To restructure water services in Selangor, the State Government must take over the services operated by all the concessionaires. In this respect, the state government had previously made two offers to the concessionaires: one for RM5.7bil in early 2009, which was rejected by all and another in the middle of last year for RM9.4bil that was rejected by Syabas.

The Federal Government had also made an offer of RM10.3bil last year but it was turned down by Syabas.

Like any privatization company, Syabas is essentially driven by profit, that is, the more water it sells, the more profit it will make. But privatization is being put forward as the solution to resolve the high percentage of NRW and to promote efficient use and conservation of water. But the need to create profits and conserve water at the same time is a conflicting proposition.

Therefore, to restructure water services in Selangor the state and federal government must cooperate to ensure that the former takes over the operation of Syabas and other water treatment plant concessionaires. But this is easier said than done because the two governments are run by two opposing political parties since 2008.

2.3 NRW reduction

The second point put forward by the Mentri Besar of Selangor to avoid the water crisis was to reduce Non Revenue Water (NRW). NRW is that amount of treated water put into the supply that earns no revenue. It is caused by pipe leakage, reservoir overflow, under recording of meters, illegal connection and legal non-metered supply like fire fighting and pipe flushing etc.

In Malaysia, leakage constitutes up to 70% of NRW. In Selangor, when Syabas took over from PUAS in 2005, NRW was over 42% of production and at the end of 2010 NRW in Selangor was 32.45% according to the figures shown in Malaysia Water Industry Guide 2011.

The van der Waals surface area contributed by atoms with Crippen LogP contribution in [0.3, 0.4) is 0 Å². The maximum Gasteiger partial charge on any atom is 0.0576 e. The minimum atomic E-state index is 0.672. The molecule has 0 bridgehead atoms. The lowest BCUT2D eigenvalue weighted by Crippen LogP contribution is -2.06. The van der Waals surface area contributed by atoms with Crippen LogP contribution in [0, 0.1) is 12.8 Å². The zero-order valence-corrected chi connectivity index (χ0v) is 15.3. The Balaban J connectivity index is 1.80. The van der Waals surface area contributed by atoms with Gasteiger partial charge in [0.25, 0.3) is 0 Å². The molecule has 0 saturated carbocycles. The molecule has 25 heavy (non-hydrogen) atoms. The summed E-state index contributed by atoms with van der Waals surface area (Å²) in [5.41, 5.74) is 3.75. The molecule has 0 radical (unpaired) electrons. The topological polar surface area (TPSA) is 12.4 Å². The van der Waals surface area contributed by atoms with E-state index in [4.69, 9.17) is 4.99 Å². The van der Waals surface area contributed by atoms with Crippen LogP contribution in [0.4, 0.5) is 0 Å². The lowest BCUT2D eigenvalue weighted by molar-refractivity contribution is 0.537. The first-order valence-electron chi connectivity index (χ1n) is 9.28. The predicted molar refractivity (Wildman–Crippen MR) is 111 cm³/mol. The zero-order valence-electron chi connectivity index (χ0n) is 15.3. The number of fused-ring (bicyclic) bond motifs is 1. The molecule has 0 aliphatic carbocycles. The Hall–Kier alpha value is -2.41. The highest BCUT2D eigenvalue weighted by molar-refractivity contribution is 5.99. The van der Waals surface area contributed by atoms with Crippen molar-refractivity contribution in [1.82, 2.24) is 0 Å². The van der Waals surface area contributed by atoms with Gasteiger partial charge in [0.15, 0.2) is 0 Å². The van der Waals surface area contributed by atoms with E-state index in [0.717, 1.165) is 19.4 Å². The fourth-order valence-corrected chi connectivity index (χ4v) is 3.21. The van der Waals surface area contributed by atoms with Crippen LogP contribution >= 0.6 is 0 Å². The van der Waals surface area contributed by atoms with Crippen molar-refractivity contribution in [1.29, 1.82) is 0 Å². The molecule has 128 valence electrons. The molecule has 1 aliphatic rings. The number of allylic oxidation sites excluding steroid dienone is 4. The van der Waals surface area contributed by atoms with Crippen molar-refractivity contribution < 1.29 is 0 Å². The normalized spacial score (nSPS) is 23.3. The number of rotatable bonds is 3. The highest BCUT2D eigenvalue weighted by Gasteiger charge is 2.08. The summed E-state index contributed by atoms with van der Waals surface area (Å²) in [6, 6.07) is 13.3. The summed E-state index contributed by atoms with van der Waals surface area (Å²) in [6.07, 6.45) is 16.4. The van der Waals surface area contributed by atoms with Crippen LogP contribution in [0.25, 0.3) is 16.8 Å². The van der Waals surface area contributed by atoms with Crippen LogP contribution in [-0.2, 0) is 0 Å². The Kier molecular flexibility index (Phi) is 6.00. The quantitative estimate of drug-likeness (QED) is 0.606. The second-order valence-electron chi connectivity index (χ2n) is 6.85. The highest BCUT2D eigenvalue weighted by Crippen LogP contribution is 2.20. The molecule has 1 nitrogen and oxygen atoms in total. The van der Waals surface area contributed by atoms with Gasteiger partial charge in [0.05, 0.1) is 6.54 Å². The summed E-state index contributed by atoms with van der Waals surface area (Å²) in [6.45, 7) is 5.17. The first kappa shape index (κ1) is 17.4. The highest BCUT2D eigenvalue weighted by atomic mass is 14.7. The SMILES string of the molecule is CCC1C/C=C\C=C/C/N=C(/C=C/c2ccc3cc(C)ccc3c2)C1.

In an area where NRW is high, as in Selangor in 2005, the first 10% reduction of NRW is easy to achieve. Replacing meters of over 10 years old and plugging all major illegal connection would probably reduce NRW by over 5%. However, to reduce NRW to an economically acceptable level of say 25% requires a long term leakage detection and comprehensive pipeline rehabilitation program.

Agreement on annual NRW reduction targets should have been stated in the privatization agreement. Reduction of NRW should be one of the main corporate objectives of all water supply concessionaires because the amount of water saved can be used to supply new consumers to generate extra revenue. Also, the reduction of NRW will help to defer capital expenditure to develop new sources of supply.
In short, NRW reduction is one of the major yardsticks to gauge the overall performance of the water concessionaire.

2.4 Tapping ground water

The third point put forward by the Mentri Besar of Selangor was to tap into ground water. During the 1998 water crises, the Selangor state authorities were trying to develop groundwater sources, but all came to naught.

There is little groundwater in Peninsular Malaysia – certainly not in the quantities to meet the huge demands of today. This can be seen on the hydro-geological maps published by the Geological Survey Department of Malaysia. The best that can be expected is from a well in alluvium “generally along coastal areas” and “brackish in most areas”. Further inland, in limestone, shale, to igneous rocks, the yield drops to very little. Therefore the availability of groundwater in Selangor is insignificant to satisfy the water demans in the Klang Valley.